Helge Achenbach, Germany’s top art adviser, is behind bars. That is, for now, at least. Further details have emerged about the extent of the alleged fraud committed by Achenbach against Bertold Albrecht, the heir to supermarket giant, Aldi. A 24-page complaint filed by Albrecht’s widow, Babette Albrecht, alleges that Achenbach defrauded the billionaire couple of at least €18 million, according to Germany’s Handelsblatt.
According to reports, the alleged fraud was committed by altering and falsifying purchase invoices for art works and vintage automobiles. Achenbach is alleged to have increased the prices of those invoices or changed the currency of the price from dollars to euros, according to the Rheinische Post (RP). The latter method alone would have secured the art advisor a 30-40 percent increase in the price, considering recent exchange rates. On top of these, reports note that a higher sales price would have also increased his commission for arranging the sales and the VAT charged to the client.
As artnet News previously reported, Achenbach is currently held under what is called Untersuchungs-Haft, a pretrial investigatory detention phase typically enforced when authorities consider an accused individual a flight risk or fear that the individual might manage to cover up alleged crimes before an investigation is complete. The 62-year-old adviser was arrested on June 10th, following his return from Brazil where he had been installing a project, Campo Bahia, in the German World Cup team’s eponymous training camp.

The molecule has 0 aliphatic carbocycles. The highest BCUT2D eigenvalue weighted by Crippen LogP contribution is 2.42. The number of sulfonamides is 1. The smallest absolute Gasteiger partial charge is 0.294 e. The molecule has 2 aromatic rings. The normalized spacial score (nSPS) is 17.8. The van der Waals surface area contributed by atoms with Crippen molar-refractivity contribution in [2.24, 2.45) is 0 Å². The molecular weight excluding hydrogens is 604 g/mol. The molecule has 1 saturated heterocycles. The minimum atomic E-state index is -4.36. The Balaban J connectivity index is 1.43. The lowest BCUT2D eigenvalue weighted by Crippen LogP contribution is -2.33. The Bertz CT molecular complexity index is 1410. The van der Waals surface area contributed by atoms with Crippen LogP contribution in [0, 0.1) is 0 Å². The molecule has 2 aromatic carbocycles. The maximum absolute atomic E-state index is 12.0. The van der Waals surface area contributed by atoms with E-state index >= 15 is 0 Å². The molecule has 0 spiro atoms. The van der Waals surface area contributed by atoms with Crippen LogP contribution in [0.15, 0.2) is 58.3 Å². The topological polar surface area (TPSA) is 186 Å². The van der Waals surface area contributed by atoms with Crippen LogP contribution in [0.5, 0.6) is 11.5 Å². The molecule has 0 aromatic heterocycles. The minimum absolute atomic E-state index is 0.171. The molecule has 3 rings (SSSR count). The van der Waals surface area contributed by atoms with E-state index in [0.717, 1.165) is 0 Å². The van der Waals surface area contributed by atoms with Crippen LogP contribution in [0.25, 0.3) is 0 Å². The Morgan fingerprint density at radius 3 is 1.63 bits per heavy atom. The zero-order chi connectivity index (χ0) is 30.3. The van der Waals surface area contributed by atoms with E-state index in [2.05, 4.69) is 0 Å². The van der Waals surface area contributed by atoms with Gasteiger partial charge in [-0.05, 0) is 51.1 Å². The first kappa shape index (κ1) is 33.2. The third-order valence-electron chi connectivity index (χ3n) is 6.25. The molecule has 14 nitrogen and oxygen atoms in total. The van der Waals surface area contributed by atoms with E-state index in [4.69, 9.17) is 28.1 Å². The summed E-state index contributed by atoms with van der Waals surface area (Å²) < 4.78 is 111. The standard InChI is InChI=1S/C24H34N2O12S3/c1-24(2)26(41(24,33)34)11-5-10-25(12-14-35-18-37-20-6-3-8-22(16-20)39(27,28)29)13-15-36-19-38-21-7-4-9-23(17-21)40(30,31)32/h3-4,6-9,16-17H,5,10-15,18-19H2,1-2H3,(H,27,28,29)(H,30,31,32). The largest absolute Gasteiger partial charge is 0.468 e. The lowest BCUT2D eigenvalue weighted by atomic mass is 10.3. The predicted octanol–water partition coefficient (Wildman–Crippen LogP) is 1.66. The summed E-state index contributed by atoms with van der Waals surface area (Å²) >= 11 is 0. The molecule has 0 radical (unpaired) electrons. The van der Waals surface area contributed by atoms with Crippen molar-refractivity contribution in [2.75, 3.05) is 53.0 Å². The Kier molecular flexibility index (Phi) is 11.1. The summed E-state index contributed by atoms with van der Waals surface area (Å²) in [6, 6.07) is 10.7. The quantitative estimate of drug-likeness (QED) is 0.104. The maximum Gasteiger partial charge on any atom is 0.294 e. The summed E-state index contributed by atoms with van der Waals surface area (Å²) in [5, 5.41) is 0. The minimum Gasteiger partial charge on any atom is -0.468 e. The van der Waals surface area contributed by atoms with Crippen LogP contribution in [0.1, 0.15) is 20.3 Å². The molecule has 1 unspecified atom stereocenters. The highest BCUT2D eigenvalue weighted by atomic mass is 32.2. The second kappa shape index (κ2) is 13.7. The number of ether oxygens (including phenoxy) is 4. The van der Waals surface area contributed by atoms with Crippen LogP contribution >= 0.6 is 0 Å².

According to Thomas Elsner, who represents Achenbach’s family and spoke with the RP, the situation is rather more complex than it has thus far been made out to be. In his statement, Elsner suggests that many of the agreements made between Bertold Albrecht and Helge Achenbach were verbal and thus may not reflect documents which Babette Albrecht allegedly possesses. Elsner also suggests that the deceased didn’t wish to involve his wife in many of his dealings with Achenbach. He says flatly that no manipulation or alteration of invoices took place.
Unsurprisingly, a spokesperson for Babette Albrecht said Achenbach absolutely did falsify the documents. And, according to the Handelsblatt, if that is true, Albrecht may not have been his only mark. The paper reported on Wednesday that Christian Boehringer, scion to the Boehringer pharmaceutical dynasty, may have also been duped by Achenbach’s alleged practices. The Handelsblatt reports that Boehringer was defrauded of €1.2 million over the course of his dealings with Achenbach, funds which have since been returned without legal intervention. The Essen prosecutor’s office had previously reported that there was a second potential claimant against Achenbach. It is unclear if this is Boehringer. The paper suggests that Boehringer is just a witness at this time.Follow artnet News on Facebook.